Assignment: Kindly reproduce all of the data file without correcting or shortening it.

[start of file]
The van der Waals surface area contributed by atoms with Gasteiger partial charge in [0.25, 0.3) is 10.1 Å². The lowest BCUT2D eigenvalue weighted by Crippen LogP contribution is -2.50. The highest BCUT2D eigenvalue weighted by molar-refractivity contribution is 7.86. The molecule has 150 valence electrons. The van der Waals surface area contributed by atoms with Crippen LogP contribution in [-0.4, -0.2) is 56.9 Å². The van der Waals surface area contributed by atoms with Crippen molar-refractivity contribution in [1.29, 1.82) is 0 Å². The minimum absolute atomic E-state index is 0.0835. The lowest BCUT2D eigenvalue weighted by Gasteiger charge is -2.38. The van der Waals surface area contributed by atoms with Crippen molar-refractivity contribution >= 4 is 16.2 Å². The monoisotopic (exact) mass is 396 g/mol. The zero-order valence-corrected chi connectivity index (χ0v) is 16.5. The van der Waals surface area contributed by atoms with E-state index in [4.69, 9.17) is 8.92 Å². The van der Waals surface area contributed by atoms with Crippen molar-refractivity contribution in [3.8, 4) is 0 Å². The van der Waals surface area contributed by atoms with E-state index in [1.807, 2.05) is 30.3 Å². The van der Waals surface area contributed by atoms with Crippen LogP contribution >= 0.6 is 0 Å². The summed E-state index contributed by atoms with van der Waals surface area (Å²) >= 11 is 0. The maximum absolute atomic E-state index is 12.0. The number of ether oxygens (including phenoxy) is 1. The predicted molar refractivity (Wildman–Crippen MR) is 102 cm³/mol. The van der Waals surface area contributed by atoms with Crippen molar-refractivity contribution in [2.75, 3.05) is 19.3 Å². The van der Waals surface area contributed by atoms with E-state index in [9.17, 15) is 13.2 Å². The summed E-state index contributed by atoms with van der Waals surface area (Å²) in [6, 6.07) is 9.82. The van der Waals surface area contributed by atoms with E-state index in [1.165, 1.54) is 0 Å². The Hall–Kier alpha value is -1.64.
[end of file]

The van der Waals surface area contributed by atoms with Gasteiger partial charge in [0.25, 0.3) is 10.1 Å². The lowest BCUT2D eigenvalue weighted by Crippen LogP contribution is -2.50. The highest BCUT2D eigenvalue weighted by molar-refractivity contribution is 7.86. The molecule has 150 valence electrons. The van der Waals surface area contributed by atoms with Crippen LogP contribution in [-0.4, -0.2) is 56.9 Å². The van der Waals surface area contributed by atoms with Crippen molar-refractivity contribution in [1.29, 1.82) is 0 Å². The minimum absolute atomic E-state index is 0.0835. The lowest BCUT2D eigenvalue weighted by Gasteiger charge is -2.38. The van der Waals surface area contributed by atoms with Crippen molar-refractivity contribution >= 4 is 16.2 Å². The monoisotopic (exact) mass is 396 g/mol. The zero-order valence-corrected chi connectivity index (χ0v) is 16.5. The van der Waals surface area contributed by atoms with E-state index in [4.69, 9.17) is 8.92 Å². The van der Waals surface area contributed by atoms with Crippen molar-refractivity contribution in [3.8, 4) is 0 Å². The van der Waals surface area contributed by atoms with E-state index in [1.807, 2.05) is 30.3 Å². The van der Waals surface area contributed by atoms with Crippen LogP contribution >= 0.6 is 0 Å². The summed E-state index contributed by atoms with van der Waals surface area (Å²) >= 11 is 0. The maximum absolute atomic E-state index is 12.0. The number of ether oxygens (including phenoxy) is 1. The predicted molar refractivity (Wildman–Crippen MR) is 102 cm³/mol. The van der Waals surface area contributed by atoms with Crippen molar-refractivity contribution in [2.75, 3.05) is 19.3 Å². The van der Waals surface area contributed by atoms with E-state index in [9.17, 15) is 13.2 Å². The summed E-state index contributed by atoms with van der Waals surface area (Å²) in [6, 6.07) is 9.82. The van der Waals surface area contributed by atoms with E-state index in [1.165, 1.54) is 0 Å². The Hall–Kier alpha value is -1.64.